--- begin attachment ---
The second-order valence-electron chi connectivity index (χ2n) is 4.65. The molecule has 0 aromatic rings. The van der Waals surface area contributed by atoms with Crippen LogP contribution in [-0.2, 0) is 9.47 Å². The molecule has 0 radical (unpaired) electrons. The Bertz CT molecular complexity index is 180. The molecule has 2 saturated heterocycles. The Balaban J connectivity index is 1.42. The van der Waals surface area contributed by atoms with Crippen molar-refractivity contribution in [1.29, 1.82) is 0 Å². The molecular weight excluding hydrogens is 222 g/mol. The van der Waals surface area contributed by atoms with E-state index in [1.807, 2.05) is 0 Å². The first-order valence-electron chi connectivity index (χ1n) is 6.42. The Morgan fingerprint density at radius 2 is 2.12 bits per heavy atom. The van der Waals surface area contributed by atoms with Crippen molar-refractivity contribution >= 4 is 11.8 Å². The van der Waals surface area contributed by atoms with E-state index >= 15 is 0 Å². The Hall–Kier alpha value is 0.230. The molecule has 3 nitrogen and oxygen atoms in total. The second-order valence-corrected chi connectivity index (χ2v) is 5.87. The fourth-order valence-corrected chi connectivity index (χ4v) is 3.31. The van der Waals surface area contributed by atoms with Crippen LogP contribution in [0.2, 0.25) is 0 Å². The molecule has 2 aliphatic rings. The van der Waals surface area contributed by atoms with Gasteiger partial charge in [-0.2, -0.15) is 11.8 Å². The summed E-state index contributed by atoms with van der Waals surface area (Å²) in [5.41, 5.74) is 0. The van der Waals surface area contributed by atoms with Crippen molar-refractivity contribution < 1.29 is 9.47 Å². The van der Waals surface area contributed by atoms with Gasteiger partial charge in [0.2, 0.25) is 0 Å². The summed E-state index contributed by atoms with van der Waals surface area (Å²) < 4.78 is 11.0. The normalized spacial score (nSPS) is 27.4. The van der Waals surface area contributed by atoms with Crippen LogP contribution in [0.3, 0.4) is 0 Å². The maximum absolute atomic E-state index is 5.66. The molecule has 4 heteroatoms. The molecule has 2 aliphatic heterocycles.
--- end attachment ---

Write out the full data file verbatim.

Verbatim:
The second-order valence-electron chi connectivity index (χ2n) is 4.65. The molecule has 0 aromatic rings. The van der Waals surface area contributed by atoms with Crippen LogP contribution in [-0.2, 0) is 9.47 Å². The molecule has 0 radical (unpaired) electrons. The Bertz CT molecular complexity index is 180. The molecule has 2 saturated heterocycles. The Balaban J connectivity index is 1.42. The van der Waals surface area contributed by atoms with Crippen molar-refractivity contribution in [1.29, 1.82) is 0 Å². The molecular weight excluding hydrogens is 222 g/mol. The van der Waals surface area contributed by atoms with E-state index in [1.807, 2.05) is 0 Å². The first-order valence-electron chi connectivity index (χ1n) is 6.42. The Morgan fingerprint density at radius 2 is 2.12 bits per heavy atom. The van der Waals surface area contributed by atoms with Crippen molar-refractivity contribution >= 4 is 11.8 Å². The van der Waals surface area contributed by atoms with E-state index >= 15 is 0 Å². The Hall–Kier alpha value is 0.230. The molecule has 3 nitrogen and oxygen atoms in total. The second-order valence-corrected chi connectivity index (χ2v) is 5.87. The fourth-order valence-corrected chi connectivity index (χ4v) is 3.31. The van der Waals surface area contributed by atoms with Crippen LogP contribution in [0.2, 0.25) is 0 Å². The molecule has 2 aliphatic rings. The van der Waals surface area contributed by atoms with Gasteiger partial charge in [-0.2, -0.15) is 11.8 Å². The summed E-state index contributed by atoms with van der Waals surface area (Å²) in [5.41, 5.74) is 0. The van der Waals surface area contributed by atoms with Crippen molar-refractivity contribution < 1.29 is 9.47 Å². The van der Waals surface area contributed by atoms with Gasteiger partial charge in [0.2, 0.25) is 0 Å². The summed E-state index contributed by atoms with van der Waals surface area (Å²) < 4.78 is 11.0. The normalized spacial score (nSPS) is 27.4. The van der Waals surface area contributed by atoms with Crippen LogP contribution in [0.3, 0.4) is 0 Å². The maximum absolute atomic E-state index is 5.66. The molecule has 4 heteroatoms. The molecule has 2 aliphatic heterocycles.